Well, The Outsider isn’t a monumental classic for the ages, but it is a pretty good album. In places it seems methodically designed to stymie the expectations of anyone expecting a repeat of Endtroducing… or even The Private Press (crouching in its predecessor’s shadow, Shadow’s sophomore release remains criminally underrated). At least for the time being, Shadow seems content with more manageable goals. There is absolutely nothing wrong with that, and everyone who ever loved Shadow’s music owes it to themselves to judge The Outsider on its own merits.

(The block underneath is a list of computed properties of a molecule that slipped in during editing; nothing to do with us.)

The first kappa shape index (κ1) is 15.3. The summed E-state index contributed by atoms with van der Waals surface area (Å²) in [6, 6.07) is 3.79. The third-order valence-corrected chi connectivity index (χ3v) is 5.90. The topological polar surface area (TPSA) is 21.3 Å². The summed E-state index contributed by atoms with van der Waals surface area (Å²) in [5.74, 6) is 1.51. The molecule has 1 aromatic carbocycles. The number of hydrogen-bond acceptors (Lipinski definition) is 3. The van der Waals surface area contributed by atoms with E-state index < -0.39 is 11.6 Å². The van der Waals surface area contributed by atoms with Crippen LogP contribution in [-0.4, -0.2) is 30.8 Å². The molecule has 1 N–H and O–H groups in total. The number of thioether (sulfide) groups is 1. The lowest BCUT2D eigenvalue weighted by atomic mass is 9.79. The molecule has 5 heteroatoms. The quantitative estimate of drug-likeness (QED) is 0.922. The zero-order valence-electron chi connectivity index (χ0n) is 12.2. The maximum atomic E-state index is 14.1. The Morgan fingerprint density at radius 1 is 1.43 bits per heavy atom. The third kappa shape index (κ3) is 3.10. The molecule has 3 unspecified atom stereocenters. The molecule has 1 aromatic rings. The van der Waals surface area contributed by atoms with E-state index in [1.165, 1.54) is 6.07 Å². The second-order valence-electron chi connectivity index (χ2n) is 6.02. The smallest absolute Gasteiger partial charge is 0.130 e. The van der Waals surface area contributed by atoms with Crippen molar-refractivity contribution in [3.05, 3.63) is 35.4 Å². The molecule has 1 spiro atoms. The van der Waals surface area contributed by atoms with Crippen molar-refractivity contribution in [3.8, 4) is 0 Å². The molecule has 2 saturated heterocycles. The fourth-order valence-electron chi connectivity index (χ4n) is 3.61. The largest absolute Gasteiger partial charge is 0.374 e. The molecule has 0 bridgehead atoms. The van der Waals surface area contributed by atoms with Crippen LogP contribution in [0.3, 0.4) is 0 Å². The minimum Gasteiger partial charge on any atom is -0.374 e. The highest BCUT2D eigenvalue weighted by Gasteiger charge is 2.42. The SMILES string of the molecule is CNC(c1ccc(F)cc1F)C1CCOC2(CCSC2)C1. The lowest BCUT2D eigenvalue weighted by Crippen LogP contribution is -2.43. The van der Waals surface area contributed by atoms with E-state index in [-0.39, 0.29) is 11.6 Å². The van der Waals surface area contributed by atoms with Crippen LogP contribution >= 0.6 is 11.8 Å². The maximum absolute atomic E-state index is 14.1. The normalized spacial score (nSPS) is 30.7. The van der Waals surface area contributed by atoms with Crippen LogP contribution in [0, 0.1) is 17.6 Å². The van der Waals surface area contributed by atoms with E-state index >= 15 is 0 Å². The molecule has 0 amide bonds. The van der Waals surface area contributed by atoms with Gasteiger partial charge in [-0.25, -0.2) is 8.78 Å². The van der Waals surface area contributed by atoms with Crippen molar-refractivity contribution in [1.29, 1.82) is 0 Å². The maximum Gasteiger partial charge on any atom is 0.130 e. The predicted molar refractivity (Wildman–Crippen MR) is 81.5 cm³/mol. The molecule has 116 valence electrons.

As you may have heard, there’s some rap on The Outsider. This comes as a surprise to the five people who didn’t understand that Shadow was serious about his love for hip-hop, and not just in the slightly emaciated, definitely deracinated manner of white backpackers and Def Jux-rockers across the nation. There’s always been a large political element to the independent hip-hop scene, predicated as it is on the disavowal of commercial temptations and the excesses of gangsta rap. To those who stack their DJ Shadow CDs next to Radiohead and El-P, seeing Shadow load his disc with a handful of hyphy tracks might seem positively perverse. But hyphy is a Northern California phenomenon, born in Vallejo and Oakland. Shadow hails from Davis, just next to Sacramento and within spitting distance of the Bay Area hip-hop scene—it makes perfect sense that he would want to show his school colors. And there is no arguing that tracks like “3 Freaks” (with Keak Da Sneak and Turf Talk) and “Keep Em Close” (featuring Nump) are pretty awesome examples of contemporary hip-hop production. “Turf Dancing” is actually designed to accompany the dance of the same name, a Bay Area phenomenon that looks poised to be the next “snap” dance. So, yeah, if it offends your delicate sensibilities to hear David Banner proclaim “DJ Shadow up in this motherfucker”, perhaps you’d best stick with that new Sigur Ros disc. For his part, Shadow sounds like he’s having a lot of fun.